Talk:Catholicism

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History of the term Catholic[edit]

This section claims the earliest use of the term "catholic" was by Ignatius of Antioch in 107 AD. When in fact it was used by St. Clement I in his Epistle to the Corinthians around 96 AD.

"Heretical teachers pervert Scripture and try to get into Heaven with a false key, for they have formed their human assemblies later than the Catholic Church. From this previously-existing and most true Church, it is very clear that these later heresies, and others which have come into being since then, are counterfeit and novel inventions" - St. Clement I [Epistle to the Corinthians] — Preceding unsigned comment added by 108.29.212.194 (talk) 02:21, 28 November 2013 (UTC)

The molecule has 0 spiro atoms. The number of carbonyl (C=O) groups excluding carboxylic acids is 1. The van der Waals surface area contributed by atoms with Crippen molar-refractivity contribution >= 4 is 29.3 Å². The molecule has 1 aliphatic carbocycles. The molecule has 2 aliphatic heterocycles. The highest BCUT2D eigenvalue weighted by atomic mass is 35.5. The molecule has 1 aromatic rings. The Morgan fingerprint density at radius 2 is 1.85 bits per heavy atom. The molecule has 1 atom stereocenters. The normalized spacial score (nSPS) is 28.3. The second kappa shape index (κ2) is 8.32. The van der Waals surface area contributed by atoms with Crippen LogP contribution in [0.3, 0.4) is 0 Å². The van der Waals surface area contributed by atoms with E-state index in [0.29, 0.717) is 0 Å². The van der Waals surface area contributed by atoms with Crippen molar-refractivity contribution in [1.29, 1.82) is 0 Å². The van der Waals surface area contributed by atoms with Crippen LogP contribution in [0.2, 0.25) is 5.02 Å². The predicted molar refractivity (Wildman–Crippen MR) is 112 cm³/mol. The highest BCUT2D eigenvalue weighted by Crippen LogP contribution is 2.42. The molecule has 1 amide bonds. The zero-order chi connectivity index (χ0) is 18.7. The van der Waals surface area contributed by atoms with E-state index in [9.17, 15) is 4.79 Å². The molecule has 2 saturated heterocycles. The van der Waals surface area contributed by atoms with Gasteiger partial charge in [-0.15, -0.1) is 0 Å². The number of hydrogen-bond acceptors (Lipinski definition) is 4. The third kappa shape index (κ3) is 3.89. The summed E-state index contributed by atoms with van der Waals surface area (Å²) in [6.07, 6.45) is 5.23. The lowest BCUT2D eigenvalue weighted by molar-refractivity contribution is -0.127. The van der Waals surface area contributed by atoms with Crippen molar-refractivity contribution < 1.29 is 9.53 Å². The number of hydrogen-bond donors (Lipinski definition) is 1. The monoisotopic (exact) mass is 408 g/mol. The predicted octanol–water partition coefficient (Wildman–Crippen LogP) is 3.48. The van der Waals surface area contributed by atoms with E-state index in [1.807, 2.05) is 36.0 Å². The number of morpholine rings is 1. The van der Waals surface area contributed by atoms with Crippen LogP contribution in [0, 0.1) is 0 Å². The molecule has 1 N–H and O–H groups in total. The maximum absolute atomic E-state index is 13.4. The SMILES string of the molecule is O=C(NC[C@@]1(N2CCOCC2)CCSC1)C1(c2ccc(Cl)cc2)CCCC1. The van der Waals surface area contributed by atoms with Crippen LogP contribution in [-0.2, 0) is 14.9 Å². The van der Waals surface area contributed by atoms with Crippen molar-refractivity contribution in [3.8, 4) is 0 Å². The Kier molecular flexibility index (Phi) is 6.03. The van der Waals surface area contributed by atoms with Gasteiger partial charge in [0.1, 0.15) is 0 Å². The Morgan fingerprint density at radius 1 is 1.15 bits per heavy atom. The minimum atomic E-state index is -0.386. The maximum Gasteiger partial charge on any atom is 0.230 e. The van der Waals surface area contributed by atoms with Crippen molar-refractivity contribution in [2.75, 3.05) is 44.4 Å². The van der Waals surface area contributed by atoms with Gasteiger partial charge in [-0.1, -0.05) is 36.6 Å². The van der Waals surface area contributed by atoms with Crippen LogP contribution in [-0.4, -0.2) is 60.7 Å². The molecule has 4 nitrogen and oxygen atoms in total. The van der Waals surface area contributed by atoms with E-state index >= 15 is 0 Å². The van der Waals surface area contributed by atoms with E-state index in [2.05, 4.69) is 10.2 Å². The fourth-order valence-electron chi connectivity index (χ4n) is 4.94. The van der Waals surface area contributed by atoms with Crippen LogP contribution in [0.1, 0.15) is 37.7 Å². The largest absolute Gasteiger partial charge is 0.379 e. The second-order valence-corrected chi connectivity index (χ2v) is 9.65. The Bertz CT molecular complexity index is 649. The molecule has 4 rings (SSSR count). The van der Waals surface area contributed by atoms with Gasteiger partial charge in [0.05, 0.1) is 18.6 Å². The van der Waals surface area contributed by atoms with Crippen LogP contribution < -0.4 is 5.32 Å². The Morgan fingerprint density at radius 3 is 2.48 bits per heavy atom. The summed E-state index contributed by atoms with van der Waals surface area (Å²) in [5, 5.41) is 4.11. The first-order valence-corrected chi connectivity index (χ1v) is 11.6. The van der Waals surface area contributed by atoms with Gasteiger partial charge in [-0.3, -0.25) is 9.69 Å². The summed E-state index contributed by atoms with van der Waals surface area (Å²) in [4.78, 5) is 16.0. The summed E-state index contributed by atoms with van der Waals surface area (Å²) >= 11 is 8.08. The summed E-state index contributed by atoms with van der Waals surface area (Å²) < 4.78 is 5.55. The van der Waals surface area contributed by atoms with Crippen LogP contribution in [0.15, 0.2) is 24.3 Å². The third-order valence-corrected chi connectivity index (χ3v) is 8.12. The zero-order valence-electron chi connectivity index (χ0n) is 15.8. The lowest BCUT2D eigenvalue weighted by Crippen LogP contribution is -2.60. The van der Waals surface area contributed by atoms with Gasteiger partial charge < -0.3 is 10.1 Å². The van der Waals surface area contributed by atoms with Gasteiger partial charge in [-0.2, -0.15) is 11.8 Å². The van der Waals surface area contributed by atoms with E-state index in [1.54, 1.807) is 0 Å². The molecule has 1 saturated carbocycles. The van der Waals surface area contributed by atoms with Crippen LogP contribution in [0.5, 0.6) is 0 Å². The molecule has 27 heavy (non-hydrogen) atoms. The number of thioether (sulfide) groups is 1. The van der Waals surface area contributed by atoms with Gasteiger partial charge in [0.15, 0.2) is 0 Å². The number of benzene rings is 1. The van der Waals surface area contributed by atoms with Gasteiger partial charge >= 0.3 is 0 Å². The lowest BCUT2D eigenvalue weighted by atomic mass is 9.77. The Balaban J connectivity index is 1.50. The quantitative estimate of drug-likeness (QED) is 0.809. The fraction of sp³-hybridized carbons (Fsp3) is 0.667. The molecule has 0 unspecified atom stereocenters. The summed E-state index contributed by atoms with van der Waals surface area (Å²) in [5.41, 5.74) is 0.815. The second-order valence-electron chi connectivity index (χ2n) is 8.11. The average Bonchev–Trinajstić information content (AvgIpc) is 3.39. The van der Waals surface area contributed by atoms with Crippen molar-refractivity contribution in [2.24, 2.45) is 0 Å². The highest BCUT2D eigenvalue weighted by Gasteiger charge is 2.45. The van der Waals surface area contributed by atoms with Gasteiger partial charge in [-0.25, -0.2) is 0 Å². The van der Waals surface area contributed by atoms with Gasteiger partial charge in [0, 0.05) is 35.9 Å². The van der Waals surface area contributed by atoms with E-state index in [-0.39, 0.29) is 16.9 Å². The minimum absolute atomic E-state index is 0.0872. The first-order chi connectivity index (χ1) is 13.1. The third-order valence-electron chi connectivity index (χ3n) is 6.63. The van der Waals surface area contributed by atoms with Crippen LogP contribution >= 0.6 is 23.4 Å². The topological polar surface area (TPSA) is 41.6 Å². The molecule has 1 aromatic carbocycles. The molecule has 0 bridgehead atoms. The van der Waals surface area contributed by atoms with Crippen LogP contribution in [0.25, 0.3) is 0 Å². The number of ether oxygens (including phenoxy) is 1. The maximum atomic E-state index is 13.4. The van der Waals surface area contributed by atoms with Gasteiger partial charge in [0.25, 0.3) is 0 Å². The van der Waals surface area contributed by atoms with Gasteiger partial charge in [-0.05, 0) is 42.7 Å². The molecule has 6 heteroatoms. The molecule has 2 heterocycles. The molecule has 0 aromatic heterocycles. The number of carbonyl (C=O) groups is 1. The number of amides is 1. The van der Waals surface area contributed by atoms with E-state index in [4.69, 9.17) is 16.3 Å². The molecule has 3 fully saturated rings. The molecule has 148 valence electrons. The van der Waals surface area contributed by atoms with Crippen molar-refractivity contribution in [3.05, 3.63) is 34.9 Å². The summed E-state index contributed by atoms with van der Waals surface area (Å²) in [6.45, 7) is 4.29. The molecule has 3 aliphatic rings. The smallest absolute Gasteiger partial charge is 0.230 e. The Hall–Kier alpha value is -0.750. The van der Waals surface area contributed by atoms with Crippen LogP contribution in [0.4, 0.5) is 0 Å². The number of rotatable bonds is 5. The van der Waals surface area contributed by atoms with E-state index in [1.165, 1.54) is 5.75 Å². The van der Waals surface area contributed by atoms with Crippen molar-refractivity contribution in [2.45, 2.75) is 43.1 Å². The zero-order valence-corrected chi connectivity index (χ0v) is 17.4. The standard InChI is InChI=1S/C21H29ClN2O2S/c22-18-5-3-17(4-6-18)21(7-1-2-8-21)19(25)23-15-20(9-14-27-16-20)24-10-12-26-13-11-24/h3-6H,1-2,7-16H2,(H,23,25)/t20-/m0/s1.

(New comments should be put at the end.)
There is no such statement in the letter, which mentions neither "Catholic Church" nor "heretical teachers". You can check in the translations given here. Whatever source you took the quotation from is clearly unreliable. How could a first-century writer be seriously imagined to have spoken about "these later heresies, and others which have come into being since then", saying they "are counterfeit and novel inventions"! Esoglou (talk) 14:34, 28 November 2013 (UTC)

Translation[edit]

I am failure with the translation as "Universal" or "General" Google translate

However google also offers this:

Google translate: καθ ολικι σ μ ός -- 'along with TOTAL in ordination' [1]

Interesting,

Tim Sheridan

 — Preceding unsigned comment added by 72.94.233.128 (talk) 17:19, 28 November 2013 (UTC)